To which all of us said: “WHAT?”

When we got our preregistration letter we found out more. The Kiwanis Club organizes the race as a fundraiser for the community and they feel they are bringing in too little money to make it worth while. To which I say… well, I say a lot of things to that, but it can be summed up in one short: “Huh.”

Saturday was the morning of the final River Run,  a lovely, 40 degree, rainy, April morning. Which was ugly to wake up to but not as ugly as the sleet that fell on us as we were getting our boats ready.

We all hid in our cars with the heaters running until the last possible minute, jumped out, threw the canoes in and started racing.

Fortunately it was no longer sleeting, just raining and really, it was fine. In fact by the time we were ten minutes into the race I told Steph not to worry I was doing great. I had improved to only not being able to feel two fingers on each hand. Things improved even more when the rain stopped and we warmed up enough to throw our winter hats into the bottom of the boat.

By the end of the race I was wishing I had time to rip off my rain jacket and we had only three boats in front of us. My Mom and Donna, just barely still in sight, a man racing a solo canoe and two guys in an aluminum boat.  I said to Steph that while I had become accustomed to getting beat by my Mom I was not OK with losing a sprint to the finish to a big ole aluminum canoe.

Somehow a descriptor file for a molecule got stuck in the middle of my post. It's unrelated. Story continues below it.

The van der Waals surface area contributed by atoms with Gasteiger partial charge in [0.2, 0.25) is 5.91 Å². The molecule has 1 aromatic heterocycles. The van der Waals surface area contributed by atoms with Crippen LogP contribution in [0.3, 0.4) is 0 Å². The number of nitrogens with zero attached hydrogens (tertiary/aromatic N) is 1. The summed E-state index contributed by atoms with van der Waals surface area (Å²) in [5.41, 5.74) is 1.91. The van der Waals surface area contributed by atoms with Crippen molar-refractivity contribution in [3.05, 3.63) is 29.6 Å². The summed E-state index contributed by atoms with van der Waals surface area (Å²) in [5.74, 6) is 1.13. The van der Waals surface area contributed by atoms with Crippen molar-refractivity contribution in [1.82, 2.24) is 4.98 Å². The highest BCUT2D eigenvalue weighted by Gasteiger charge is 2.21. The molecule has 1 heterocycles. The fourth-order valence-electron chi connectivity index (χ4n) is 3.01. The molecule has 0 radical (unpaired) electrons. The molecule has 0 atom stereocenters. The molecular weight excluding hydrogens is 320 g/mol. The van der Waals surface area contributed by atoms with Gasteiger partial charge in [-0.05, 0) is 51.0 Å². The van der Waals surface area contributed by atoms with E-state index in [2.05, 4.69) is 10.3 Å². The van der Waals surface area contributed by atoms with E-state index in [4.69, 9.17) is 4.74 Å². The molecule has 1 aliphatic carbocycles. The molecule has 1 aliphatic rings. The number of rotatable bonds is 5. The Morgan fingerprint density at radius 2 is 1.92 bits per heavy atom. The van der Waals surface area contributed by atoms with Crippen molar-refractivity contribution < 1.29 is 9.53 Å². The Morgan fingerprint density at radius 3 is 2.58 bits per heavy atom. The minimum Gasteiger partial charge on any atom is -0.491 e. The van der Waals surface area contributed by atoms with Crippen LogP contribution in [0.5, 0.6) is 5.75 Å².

We dug in, chased them down and passed them by. And let me just tell you, it doesn’t matter that our canoe was a much faster boat then their aluminum beast, it’s still incredibly satisfying to pass up two men in a sprint to the finish.

Unfortunately even our final sprint wasn’t enough to close the gap to Mom’s canoe and they beat us again. It did however place us decidedly faster than John and his friend Steve, which helps makes up for that getting beat by old ladies thing!

A few hours later we showed back up at the finish for the award ceremony, and missed it. Which was surprising because we were only five minutes late and the award ceremony has never started until it was at least 10 minutes behind schedule.  Soon we discovered why. The lovely, unvarnished, pine board and plexiglass plaques given as awards had run out. In past years they had always been busily hammering the plexiglass over the fill in the blank paper that makes up the award. No plaques, no hammering, and they were right on time. We picked up our pieces of paper and headed home, completely miffed that the awards we had complained about for so many years had been downgraded to a piece of paper.

Now, let me do a quick re-cap for you. The Kiwanis have declared this to be the last River Run because they don’t have enough participants bringing in enough money to make it worth while.  Meanwhile, we woke up early on an extra cold wet, sleeting day, paid our race fee, despite freezing fingers managed to paddle faster than almost everyone else and were given a piece of paper that I’m not even sure I can hang in the chicken coop for our efforts.

Huh, I think sums it up nicely.